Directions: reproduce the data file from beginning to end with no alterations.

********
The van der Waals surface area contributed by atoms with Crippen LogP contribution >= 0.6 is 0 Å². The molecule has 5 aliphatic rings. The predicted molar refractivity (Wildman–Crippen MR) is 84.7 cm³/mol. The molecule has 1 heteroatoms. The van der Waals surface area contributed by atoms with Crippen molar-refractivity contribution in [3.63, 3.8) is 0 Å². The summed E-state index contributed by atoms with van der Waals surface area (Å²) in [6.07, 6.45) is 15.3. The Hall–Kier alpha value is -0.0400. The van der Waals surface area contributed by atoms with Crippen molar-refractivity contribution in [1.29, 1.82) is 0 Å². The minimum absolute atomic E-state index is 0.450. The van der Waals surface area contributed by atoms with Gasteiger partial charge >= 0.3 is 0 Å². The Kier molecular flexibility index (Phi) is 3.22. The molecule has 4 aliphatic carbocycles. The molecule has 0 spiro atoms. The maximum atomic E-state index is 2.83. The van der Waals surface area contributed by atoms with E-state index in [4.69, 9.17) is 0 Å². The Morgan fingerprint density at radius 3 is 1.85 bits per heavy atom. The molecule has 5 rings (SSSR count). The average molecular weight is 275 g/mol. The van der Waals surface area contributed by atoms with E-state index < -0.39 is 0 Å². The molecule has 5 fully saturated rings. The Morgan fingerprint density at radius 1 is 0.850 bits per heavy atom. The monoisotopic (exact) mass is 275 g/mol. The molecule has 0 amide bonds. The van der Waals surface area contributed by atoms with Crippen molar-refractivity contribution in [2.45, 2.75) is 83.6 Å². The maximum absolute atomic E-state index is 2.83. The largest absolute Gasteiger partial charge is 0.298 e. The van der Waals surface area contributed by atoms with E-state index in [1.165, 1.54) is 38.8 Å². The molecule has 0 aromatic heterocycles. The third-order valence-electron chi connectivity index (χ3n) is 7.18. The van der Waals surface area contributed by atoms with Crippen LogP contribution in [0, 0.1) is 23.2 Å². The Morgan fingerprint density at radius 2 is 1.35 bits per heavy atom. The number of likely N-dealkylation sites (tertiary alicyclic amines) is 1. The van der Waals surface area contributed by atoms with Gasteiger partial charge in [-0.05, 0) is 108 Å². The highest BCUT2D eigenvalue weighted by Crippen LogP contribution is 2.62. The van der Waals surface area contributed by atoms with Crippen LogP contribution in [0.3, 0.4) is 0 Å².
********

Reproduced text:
The van der Waals surface area contributed by atoms with Crippen LogP contribution >= 0.6 is 0 Å². The molecule has 5 aliphatic rings. The predicted molar refractivity (Wildman–Crippen MR) is 84.7 cm³/mol. The molecule has 1 heteroatoms. The van der Waals surface area contributed by atoms with Crippen molar-refractivity contribution in [3.63, 3.8) is 0 Å². The summed E-state index contributed by atoms with van der Waals surface area (Å²) in [6.07, 6.45) is 15.3. The Hall–Kier alpha value is -0.0400. The van der Waals surface area contributed by atoms with Crippen molar-refractivity contribution in [1.29, 1.82) is 0 Å². The minimum absolute atomic E-state index is 0.450. The van der Waals surface area contributed by atoms with Gasteiger partial charge >= 0.3 is 0 Å². The Kier molecular flexibility index (Phi) is 3.22. The molecule has 4 aliphatic carbocycles. The molecule has 0 spiro atoms. The maximum atomic E-state index is 2.83. The van der Waals surface area contributed by atoms with E-state index in [4.69, 9.17) is 0 Å². The Morgan fingerprint density at radius 3 is 1.85 bits per heavy atom. The molecule has 5 rings (SSSR count). The average molecular weight is 275 g/mol. The van der Waals surface area contributed by atoms with E-state index < -0.39 is 0 Å². The molecule has 5 fully saturated rings. The Morgan fingerprint density at radius 1 is 0.850 bits per heavy atom. The monoisotopic (exact) mass is 275 g/mol. The molecule has 0 amide bonds. The van der Waals surface area contributed by atoms with Crippen molar-refractivity contribution in [2.45, 2.75) is 83.6 Å². The maximum absolute atomic E-state index is 2.83. The largest absolute Gasteiger partial charge is 0.298 e. The van der Waals surface area contributed by atoms with E-state index in [1.165, 1.54) is 38.8 Å². The molecule has 0 aromatic heterocycles. The third-order valence-electron chi connectivity index (χ3n) is 7.18. The van der Waals surface area contributed by atoms with Crippen LogP contribution in [0, 0.1) is 23.2 Å². The Morgan fingerprint density at radius 2 is 1.35 bits per heavy atom. The number of likely N-dealkylation sites (tertiary alicyclic amines) is 1. The van der Waals surface area contributed by atoms with Gasteiger partial charge in [-0.05, 0) is 108 Å². The highest BCUT2D eigenvalue weighted by Crippen LogP contribution is 2.62. The van der Waals surface area contributed by atoms with Crippen LogP contribution in [0.3, 0.4) is 0 Å².